The event completed three days of commemorations in Warsaw of the 25th anniversary of the end of communist rule in Poland. Coincidentally, the elections that came to symbolise freedom for both Poland and the whole former Soviet bloc took place on the same day as the Tiananmen massacre: June 4, 1989.
While the end of communism in Europe is commonly associated with the fall of the Berlin Wall months later, those elections – the first free elections in the Soviet bloc – sealed its fate.
The elections were, arguably, only “semi-free”. The result of negotiations finalised on April 5, 1989, reserved 65% of lower house seats for politicians representing the old order and left only 35% open for newly legalised political parties and independent candidates. Once the election results were announced, Polish society’s desire to change the system was clear: the opposition won all the available lower house seats, and 99 of 100 seats in the newly created senate.
Poland became the first Soviet bloc nation in which opponents of the communist system gained political power in a legal and democratic way. Within Poland, the elections accelerated the transformation to full democracy. More broadly, the vote paved the way for similar events across the Soviet bloc, including the iconic fall of the Berlin Wall on November 9, 1989, and ultimately the dissolution of the Soviet Union on December 26, 1991.
In Poland last week this was emphasised by both Komorowski – “we broke the Iron Curtain” – and US president Barack Obama, who said:
We must never forget that the spark for so much of this revolutionary change, this blossoming of hope, was lit by you, the people of Poland.
Until a few months ago, the 25th anniversary was mostly to commemorate a historical milestone, with possible reflections on the future of Poland. Then, just a few days before the event, came the death and funeral of General Wojciech Jaruzelski. He was infamous for implementing martial law in 1981 and jailing Solidarity activists. Later, as a result of the round-table agreement, he became the first president of the post-communist Polish state.
The coincidence of these events revived the many controversies about not only communist rule and the martial law of 1981, but also the political and ideological compromises needed to make the transition to a full democracy without open conflict, blame and punishment. Some old wounds were re-opened, only to be sidelined by the contemporary significance of the 1989 elections.
Lessons of history for Ukraine
Recent events in Ukraine have put the iconic elections in a whole new perspective. They are now a very concrete example to follow, demonstrating that a democratic transition can be achieved through dialogue and negotiations.
The anniversary also was an opportunity for the Polish and American governments to declare support for (and solidarity with) the Ukrainian people, framing them as “heirs to Solidarity”.
It’s no coincidence that the first Solidarity Prize (dubbed the “Polish Peace Nobel”) worth one million euros, of which 700,000 euros is to be spent on programs supporting democracy, was awarded to Crimean Tatar leader Mustafa Dzhemilev.
Polish authorities invited new Ukrainian president Petro Poroshenko to attend the commemorations (and meet, for the first time, both Obama and US Secretary of State John Kerry). Russian president Vladimir Putin was not among the 50 heads of state present. As the Polish Ministry of Polish Affairs explained:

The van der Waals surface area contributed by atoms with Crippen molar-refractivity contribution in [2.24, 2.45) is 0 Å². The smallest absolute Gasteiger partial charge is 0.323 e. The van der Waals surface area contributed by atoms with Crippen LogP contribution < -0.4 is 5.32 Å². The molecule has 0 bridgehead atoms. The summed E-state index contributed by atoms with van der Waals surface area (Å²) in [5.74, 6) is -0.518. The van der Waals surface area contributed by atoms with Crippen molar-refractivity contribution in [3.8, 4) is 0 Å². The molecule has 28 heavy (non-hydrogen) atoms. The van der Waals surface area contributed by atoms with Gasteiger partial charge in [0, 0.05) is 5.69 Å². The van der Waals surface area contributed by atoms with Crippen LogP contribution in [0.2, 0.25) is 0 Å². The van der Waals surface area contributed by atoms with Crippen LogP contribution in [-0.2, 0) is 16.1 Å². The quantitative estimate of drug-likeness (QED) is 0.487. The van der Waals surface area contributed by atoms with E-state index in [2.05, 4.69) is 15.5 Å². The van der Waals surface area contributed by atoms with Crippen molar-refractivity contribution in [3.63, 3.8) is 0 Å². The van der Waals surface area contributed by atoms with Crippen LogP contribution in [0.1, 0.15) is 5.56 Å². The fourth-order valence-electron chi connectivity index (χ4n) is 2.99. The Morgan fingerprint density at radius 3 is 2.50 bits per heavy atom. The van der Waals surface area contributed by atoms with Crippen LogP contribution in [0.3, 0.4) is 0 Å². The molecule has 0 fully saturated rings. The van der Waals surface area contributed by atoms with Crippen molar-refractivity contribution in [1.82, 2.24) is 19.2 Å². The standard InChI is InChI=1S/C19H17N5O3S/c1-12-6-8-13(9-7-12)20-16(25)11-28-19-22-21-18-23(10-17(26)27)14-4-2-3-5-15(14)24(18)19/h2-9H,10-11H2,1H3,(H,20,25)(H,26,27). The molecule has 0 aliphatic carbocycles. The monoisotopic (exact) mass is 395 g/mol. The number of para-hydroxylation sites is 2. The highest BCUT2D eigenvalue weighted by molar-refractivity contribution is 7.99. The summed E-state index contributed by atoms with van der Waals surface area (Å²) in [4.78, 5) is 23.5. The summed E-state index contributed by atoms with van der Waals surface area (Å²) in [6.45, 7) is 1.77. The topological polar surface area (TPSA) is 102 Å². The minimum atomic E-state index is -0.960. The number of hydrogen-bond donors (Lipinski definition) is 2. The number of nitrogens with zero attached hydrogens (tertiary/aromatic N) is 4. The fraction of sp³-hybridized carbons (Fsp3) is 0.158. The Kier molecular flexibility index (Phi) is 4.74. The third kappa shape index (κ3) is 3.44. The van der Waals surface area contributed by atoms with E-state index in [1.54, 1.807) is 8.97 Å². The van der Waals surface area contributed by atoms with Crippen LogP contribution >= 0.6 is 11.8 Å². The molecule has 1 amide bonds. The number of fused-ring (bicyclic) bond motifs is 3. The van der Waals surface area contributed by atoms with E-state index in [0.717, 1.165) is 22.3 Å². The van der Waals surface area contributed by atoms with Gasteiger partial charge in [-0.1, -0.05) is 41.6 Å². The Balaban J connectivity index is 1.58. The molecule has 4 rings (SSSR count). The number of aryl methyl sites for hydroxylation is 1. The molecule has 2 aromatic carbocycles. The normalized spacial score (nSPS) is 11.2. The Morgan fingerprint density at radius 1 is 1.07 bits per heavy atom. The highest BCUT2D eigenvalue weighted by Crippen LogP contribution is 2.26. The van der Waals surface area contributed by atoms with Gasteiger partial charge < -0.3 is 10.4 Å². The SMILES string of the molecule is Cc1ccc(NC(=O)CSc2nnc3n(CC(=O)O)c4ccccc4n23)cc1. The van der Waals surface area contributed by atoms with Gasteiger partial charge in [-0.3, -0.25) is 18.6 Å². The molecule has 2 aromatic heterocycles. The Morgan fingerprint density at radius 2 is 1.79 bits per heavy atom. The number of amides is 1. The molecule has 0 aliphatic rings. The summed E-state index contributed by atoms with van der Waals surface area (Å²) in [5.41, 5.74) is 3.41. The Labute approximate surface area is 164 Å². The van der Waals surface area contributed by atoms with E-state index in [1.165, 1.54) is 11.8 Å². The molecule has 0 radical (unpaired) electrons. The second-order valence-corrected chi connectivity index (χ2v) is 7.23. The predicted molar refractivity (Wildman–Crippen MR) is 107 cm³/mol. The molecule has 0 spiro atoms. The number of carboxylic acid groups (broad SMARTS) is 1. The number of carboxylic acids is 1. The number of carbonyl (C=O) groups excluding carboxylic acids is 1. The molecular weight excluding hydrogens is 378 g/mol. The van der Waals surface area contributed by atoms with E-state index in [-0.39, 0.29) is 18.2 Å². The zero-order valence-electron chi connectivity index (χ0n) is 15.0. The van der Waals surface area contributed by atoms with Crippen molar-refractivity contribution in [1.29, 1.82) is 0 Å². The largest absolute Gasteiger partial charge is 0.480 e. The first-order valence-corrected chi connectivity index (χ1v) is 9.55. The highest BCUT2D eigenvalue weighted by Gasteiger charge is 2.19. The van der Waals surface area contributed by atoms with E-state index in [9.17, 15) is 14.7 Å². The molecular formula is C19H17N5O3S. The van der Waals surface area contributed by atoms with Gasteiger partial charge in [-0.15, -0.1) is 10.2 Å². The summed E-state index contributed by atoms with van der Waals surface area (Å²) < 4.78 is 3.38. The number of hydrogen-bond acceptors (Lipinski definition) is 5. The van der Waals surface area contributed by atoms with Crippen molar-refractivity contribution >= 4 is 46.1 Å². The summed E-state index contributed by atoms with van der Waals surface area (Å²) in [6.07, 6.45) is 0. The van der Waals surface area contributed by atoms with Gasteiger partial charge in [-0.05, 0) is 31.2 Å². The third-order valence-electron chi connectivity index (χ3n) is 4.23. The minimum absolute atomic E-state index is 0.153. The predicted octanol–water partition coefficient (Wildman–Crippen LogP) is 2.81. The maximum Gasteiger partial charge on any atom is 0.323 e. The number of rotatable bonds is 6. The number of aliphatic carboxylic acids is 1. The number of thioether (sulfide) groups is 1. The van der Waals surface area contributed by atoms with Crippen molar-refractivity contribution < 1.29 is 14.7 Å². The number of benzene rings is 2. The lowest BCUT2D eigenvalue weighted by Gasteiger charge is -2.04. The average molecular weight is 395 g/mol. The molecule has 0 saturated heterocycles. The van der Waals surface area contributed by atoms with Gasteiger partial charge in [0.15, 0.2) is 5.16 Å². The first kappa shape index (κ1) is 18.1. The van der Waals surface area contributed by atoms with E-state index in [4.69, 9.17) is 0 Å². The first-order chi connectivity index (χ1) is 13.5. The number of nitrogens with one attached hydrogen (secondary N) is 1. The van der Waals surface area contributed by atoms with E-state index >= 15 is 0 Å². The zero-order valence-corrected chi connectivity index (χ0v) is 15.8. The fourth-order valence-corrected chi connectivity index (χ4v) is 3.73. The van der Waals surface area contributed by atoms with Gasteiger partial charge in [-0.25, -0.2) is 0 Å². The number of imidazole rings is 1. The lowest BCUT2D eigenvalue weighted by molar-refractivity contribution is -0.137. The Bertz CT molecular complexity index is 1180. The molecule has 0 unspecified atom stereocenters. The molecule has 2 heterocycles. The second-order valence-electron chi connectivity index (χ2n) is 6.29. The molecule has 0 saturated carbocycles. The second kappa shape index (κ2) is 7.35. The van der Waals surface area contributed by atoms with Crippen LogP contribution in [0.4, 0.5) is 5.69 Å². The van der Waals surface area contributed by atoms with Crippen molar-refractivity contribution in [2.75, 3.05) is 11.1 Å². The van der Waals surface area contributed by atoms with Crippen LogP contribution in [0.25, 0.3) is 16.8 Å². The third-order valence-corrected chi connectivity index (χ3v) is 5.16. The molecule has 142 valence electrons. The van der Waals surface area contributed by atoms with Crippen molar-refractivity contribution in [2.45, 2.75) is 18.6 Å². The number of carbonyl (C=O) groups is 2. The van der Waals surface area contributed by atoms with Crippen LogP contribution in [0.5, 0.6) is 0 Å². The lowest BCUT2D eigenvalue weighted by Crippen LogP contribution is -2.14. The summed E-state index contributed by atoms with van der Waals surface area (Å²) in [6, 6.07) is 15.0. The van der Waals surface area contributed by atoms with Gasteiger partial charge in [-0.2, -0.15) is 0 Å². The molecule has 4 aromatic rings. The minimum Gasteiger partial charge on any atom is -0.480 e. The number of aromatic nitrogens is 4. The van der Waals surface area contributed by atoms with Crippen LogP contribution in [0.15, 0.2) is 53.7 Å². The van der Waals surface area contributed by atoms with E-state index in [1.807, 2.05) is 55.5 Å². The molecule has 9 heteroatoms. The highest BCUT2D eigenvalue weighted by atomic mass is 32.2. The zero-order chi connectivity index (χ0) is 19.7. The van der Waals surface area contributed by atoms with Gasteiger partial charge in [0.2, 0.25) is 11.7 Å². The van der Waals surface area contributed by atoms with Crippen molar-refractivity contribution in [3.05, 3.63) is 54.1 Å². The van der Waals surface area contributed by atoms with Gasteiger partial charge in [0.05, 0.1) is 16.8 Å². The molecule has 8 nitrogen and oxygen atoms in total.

We only invited allies from the EU and NATO.
The crisis in Ukraine also reminds Polish society – and the world – about the fragility of global power arrangements that provide some sense of security. The new world order is being threatened by Russia’s attempts at expansion, most of it towards the west.
Poland has been a member of NATO since 1999 and the European Union since 2004. Yet today, with armed conflict quickly approaching its eastern border (a mere 300 kilometres from Warsaw), the nation doesn’t feel as secure as only a few months ago.
This is why Obama’s main speech in Warsaw focused more on the future than on the past. His message was one of support for Poland and all other NATO allies in Eastern Europe:
Poland will never stand alone. But not just Poland: Estonia will never stand alone. Latvia will never stand alone. Lithuania will never stand alone. Romania will never stand alone.
Obama recognised Polish scepticism about such promises:
I know that throughout history, the Polish people were abandoned by friends when you needed them most.
But Obama assured: “These are not just words. They’re unbreakable commitments.”
It remains to be seen if the US would act in the case of Russian aggression. France and the UK surely didn’t, despite a trilateral pact, when Nazi troops invaded Poland in 1939. Still, the message to Russia was clear:
We will not accept Russia’s occupation of Crimea or its violation of Ukraine’s sovereignty.
The crisis east of Poland dominated the political dimensions of the commemorations. A legendary figure of Polish anti-communist opposition, Adam Michnik, said:
The presence in Warsaw of the US President … reminds us of the meaning of our Ukrainian neighbours’ fight for identity and freedom, for sovereignty and rule of law.
Michnik was editor-in-chief of Poland’s first free and largest newspaper, Gazeta Wyborcza (Electoral Gazette), which was founded to provide a voice to the opposition during the electoral campaign of 1989.
The free press and freedom of expression were central to commemorations of the anniversary. Among the many symbols, comparisons and reflections on this anniversary, the notion of freedom was paramount.